County promotes online petition

A Florida county's government officials, upset with the environmental and

health toll they claims phosphate mining has on the area, are using the

county Web site to collect signatures from citizens against mining.

While online petitions have been a staple among advocacy groups such

as student and neighborhood associations, a government soliciting online

signatures is notable, according to several experts in electronic democracy.

"U.S. governments are a couple years behind on using the Internet for

citizen participation, with our focus on services and less on democracy,"

said Steve Clift, chairman of Minnesota E-Democracy, a non-profit group

dedicated to promoting democratic action online. He says most similar cases

he's heard about are outside the United States.

Three weeks after the petition went online, more than 1,700 signatures

appeared on the Charlotte County Web site ( The

petitioners are urging the U.S. Army Corps of Engineers to conduct an environmental

impact study on phosphate mining.

Petitioners must submit their name, e-mail address, home address, city,

state and zip code. Comments are optional. When the petition is signed,

e-mail letters are automatically generated and sent to 14 individuals, including

Gov. Jeb Bush, both U.S senators and two House representatives, as well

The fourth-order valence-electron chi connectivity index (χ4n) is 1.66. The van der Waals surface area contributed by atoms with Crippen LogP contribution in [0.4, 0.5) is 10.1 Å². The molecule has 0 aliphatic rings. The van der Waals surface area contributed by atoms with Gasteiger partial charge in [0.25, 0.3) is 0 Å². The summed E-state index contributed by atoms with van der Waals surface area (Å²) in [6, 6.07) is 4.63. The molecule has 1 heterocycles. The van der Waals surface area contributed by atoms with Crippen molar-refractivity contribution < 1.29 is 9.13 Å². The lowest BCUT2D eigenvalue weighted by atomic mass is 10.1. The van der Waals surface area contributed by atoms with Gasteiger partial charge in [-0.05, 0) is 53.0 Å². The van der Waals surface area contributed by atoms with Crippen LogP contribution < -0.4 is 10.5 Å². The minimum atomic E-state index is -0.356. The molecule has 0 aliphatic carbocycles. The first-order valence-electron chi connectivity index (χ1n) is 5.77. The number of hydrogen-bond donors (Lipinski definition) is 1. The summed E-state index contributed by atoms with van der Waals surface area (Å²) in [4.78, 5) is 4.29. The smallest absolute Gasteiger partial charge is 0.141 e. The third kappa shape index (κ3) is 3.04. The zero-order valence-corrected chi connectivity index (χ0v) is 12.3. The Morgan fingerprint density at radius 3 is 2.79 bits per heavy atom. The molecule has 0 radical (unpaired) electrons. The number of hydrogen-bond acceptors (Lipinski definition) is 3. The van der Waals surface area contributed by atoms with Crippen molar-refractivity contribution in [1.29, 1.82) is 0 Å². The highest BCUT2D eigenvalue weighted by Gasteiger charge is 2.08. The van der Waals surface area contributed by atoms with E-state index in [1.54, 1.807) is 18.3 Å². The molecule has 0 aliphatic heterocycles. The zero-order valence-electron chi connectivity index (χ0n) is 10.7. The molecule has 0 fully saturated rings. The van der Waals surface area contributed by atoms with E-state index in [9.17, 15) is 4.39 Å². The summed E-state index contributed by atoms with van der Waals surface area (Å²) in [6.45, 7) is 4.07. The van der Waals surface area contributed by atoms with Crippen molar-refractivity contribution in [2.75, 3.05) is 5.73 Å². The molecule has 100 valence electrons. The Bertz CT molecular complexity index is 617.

as other federal, state, and county officials. "We made it easy for our

citizens to speak out," said Tuleta Copeland, a county community outreach

specialist, who helped develop the online petition. "You've got this technology

right at your hands. Putting it to good use, that's the beauty of it."

She said the county, 70 miles south of Tampa Bay and with a population

of 136,000, has also circulated hard copy petitions in the area's five libraries,

which she then inputs electronically. She said she hasn't heard yet from

any of the officials receiving the e-mailed petitions.

Bush spokeswoman Elizabeth Hirst said she hasn't heard about the phosphate

issue, but said e-mails sent to the governor are distributed to different

policy units. She said Bush himself answers about 150 to 200 e-mails a day,

but the administration receives hundreds of thousands of them. With an organized

e-mail campaign, the administration does respond after a certain time frame,

she said.

Copeland said county officials hope other counties would join the online



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